Vacansoleil-DCM sprinter Romain Feillu again drew the ire of another sprint rival in today’s Tour de France finish into Lavaur.
On roads slick from a deluge, the Frenchman moved from wheel to wheel in the finale, clipping Mark Cavendish and forcing him to put his shoe on again.
While his movements appeared to have little impact on the sprint result, second-placed Andre Greipel (Omega Pharma-Lotto) complained about Feillu’s actions to journalists outside the team bus.
“Romain Feillu was going a bit crazy, and always went on Roelandts’s wheel, where my spot is,” he said.
“He doesn’t care what happens behind him,” Greipel said. “I just said on television that he needs to choose a wheel, but he chooses [a new] one every 50 metres. It’s pretty dangerous when somebody in the bunch is going crazy to find the right spot.”
Is it down to Feillu’s technique? “I don’t think it is. It’s just, I don’t know, the way he learned to sprint, it needs to be safe for all the bunch.”
Greipel had no complaints about being beaten by Cavendish, reversing the score on yesterday’s stage.
“Yesterday was great; today we tried again, and actually it was pretty dangerous today. I was a bit scared but the team did a great job, they tried to give me a good position.”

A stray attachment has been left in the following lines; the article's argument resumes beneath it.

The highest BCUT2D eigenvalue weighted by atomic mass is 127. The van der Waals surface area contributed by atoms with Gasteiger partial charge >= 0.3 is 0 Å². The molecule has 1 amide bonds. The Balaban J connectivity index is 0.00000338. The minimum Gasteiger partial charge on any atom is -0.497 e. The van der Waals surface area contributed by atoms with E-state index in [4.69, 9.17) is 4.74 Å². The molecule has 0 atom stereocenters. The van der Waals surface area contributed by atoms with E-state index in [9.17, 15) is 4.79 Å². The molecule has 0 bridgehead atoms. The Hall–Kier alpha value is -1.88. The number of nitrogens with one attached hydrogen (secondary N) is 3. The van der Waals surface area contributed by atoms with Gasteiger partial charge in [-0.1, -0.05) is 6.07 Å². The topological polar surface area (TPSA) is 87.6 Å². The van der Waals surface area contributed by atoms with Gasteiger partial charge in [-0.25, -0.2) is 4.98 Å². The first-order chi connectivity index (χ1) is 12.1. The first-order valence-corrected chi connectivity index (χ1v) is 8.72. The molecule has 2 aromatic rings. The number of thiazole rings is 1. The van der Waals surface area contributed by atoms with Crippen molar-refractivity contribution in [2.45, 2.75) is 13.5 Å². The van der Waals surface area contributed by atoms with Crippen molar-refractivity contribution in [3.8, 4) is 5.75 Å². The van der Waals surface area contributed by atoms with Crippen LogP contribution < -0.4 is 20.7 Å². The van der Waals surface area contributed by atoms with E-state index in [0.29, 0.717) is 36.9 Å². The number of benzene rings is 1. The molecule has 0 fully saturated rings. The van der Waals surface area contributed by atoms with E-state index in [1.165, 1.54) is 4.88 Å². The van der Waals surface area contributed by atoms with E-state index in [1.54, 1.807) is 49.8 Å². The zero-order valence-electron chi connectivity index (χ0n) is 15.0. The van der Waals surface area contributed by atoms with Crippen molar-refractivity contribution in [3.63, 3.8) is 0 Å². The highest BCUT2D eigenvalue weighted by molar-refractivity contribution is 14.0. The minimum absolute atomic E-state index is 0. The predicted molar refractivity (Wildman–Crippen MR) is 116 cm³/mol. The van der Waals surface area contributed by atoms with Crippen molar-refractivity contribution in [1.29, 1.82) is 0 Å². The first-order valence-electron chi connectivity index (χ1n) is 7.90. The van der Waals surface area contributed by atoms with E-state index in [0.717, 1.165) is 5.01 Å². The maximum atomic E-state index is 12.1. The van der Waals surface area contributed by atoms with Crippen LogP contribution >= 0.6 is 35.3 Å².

Cavendish weighs in
Mark Cavendish called Feillu “kamikaze” after being affected in his sprint on the third stage, but he was at pains to stress he had no qualms about today’s incident tin his post-race press conference.
“There was nothing intentional, there was nothing dangerous,” the new green jersey wearer said. “It just so happened that it was his [Feillu’s] wheel that it happened on. There was nothing wrong with it,” he said.
Cavendish explained the incident: “With 600 metres to go, there were ten of us so close together. My shoe banged into his front wheel and it got the ratchet on my shoe undone, and the buckle actually came out – so my foot technically came out of the shoe.”
“So I had to reach down, slide the ratchet of the shoe inside – with 600 metres to go. I was lucky there were no swerves in the peloton,” he said.
Feillu went on to finish sixth. He has been France’s best sprinter by far in this year’s race, finishing second on stage three into Redon and fourth twice.
Tour de France 2011: Related links